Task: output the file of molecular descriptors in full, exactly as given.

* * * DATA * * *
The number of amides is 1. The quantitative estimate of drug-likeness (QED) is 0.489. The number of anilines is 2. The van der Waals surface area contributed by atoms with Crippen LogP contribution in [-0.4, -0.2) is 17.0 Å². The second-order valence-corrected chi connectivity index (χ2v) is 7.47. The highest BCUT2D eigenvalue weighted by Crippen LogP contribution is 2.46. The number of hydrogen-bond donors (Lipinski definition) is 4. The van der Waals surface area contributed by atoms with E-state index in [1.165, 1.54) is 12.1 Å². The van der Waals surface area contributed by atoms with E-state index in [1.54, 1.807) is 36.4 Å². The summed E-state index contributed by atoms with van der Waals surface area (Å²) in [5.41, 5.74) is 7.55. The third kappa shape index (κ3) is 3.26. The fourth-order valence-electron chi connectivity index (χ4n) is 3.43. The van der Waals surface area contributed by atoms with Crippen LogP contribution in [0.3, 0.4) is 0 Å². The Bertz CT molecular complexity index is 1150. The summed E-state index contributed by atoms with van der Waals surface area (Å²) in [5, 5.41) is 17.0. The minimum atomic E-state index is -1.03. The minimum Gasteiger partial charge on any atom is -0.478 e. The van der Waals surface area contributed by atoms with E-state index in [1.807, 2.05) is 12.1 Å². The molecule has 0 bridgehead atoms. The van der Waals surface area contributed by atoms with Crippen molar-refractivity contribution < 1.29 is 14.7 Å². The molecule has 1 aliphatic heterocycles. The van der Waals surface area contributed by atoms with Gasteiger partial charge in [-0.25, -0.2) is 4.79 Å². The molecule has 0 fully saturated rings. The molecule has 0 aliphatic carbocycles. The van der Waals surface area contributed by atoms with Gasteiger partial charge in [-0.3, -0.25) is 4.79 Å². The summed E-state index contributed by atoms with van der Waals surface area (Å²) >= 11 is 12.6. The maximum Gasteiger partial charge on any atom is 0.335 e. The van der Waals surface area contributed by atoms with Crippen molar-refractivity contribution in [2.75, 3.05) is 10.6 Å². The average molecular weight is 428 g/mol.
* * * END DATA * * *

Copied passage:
The number of amides is 1. The quantitative estimate of drug-likeness (QED) is 0.489. The number of anilines is 2. The van der Waals surface area contributed by atoms with Crippen LogP contribution in [-0.4, -0.2) is 17.0 Å². The second-order valence-corrected chi connectivity index (χ2v) is 7.47. The highest BCUT2D eigenvalue weighted by Crippen LogP contribution is 2.46. The number of hydrogen-bond donors (Lipinski definition) is 4. The van der Waals surface area contributed by atoms with E-state index in [1.165, 1.54) is 12.1 Å². The van der Waals surface area contributed by atoms with E-state index in [1.54, 1.807) is 36.4 Å². The summed E-state index contributed by atoms with van der Waals surface area (Å²) in [5.41, 5.74) is 7.55. The third kappa shape index (κ3) is 3.26. The fourth-order valence-electron chi connectivity index (χ4n) is 3.43. The van der Waals surface area contributed by atoms with Crippen LogP contribution in [0.3, 0.4) is 0 Å². The Bertz CT molecular complexity index is 1150. The summed E-state index contributed by atoms with van der Waals surface area (Å²) in [5, 5.41) is 17.0. The minimum atomic E-state index is -1.03. The minimum Gasteiger partial charge on any atom is -0.478 e. The van der Waals surface area contributed by atoms with E-state index in [1.807, 2.05) is 12.1 Å². The molecule has 0 bridgehead atoms. The van der Waals surface area contributed by atoms with Crippen molar-refractivity contribution < 1.29 is 14.7 Å². The molecule has 1 aliphatic heterocycles. The van der Waals surface area contributed by atoms with Gasteiger partial charge in [-0.25, -0.2) is 4.79 Å². The molecule has 0 fully saturated rings. The molecule has 0 aliphatic carbocycles. The van der Waals surface area contributed by atoms with Gasteiger partial charge in [-0.3, -0.25) is 4.79 Å². The summed E-state index contributed by atoms with van der Waals surface area (Å²) >= 11 is 12.6. The maximum Gasteiger partial charge on any atom is 0.335 e. The van der Waals surface area contributed by atoms with Crippen molar-refractivity contribution in [2.75, 3.05) is 10.6 Å². The average molecular weight is 428 g/mol.